Prison gardening programs teach inmates valuable skills, reduce recidivism, and provide those in need with fresh produce.
In 2008, the Pew Center on the States reported that Vermont, Michigan, Oregon, Connecticut, and Delaware spent more on prisons than higher education, and the ratio of prison to education spending was increasing.
Prisons receive billions of dollars each year in government funding, yet national recidivism rates continue to hover at around 66 percent. Following the economic recession, budgets have been slashed, forcing penitentiaries and post-release programs to cut spending.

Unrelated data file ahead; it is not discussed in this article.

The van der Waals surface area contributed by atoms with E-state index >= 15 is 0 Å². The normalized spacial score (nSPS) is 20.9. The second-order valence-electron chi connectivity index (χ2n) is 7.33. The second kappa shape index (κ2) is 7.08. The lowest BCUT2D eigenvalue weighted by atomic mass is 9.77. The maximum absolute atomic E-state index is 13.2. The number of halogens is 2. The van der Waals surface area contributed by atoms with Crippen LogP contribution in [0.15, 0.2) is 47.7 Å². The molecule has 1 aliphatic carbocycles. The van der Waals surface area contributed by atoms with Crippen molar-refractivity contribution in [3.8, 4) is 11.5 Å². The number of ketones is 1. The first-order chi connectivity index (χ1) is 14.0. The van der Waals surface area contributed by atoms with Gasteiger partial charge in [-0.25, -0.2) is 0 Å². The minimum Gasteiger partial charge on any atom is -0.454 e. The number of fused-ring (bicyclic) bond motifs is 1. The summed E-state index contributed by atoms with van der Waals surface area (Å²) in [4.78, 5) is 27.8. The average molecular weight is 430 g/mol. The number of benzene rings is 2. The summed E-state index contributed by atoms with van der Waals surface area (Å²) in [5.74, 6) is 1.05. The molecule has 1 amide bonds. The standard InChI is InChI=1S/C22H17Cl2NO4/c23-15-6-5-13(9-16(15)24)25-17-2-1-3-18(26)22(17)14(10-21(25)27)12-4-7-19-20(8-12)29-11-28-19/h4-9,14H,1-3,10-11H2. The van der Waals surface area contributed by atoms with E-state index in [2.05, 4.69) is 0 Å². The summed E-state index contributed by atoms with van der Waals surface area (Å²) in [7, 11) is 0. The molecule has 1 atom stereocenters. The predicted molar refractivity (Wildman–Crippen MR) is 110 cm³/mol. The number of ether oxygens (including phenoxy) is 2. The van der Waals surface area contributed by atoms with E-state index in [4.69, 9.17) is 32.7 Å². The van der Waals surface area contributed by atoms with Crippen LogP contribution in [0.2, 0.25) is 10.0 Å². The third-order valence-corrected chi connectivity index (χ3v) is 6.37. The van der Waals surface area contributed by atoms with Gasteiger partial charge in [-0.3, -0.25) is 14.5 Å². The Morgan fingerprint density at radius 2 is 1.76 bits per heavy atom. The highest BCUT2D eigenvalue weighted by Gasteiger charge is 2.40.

Considered nonessential and expensive, garden programs are often the first to be cut, yet they have proven to be successful in not only reducing recidivism rates and improving rehabilitation, but also providing fresh healthy food to inmates and surrounding communities.
IN PICTURES: Alabama Prison Arts + Education Project
Today, Nourishing the Planet presents five innovative programs around the country that are proof of what gardening programs can accomplish.
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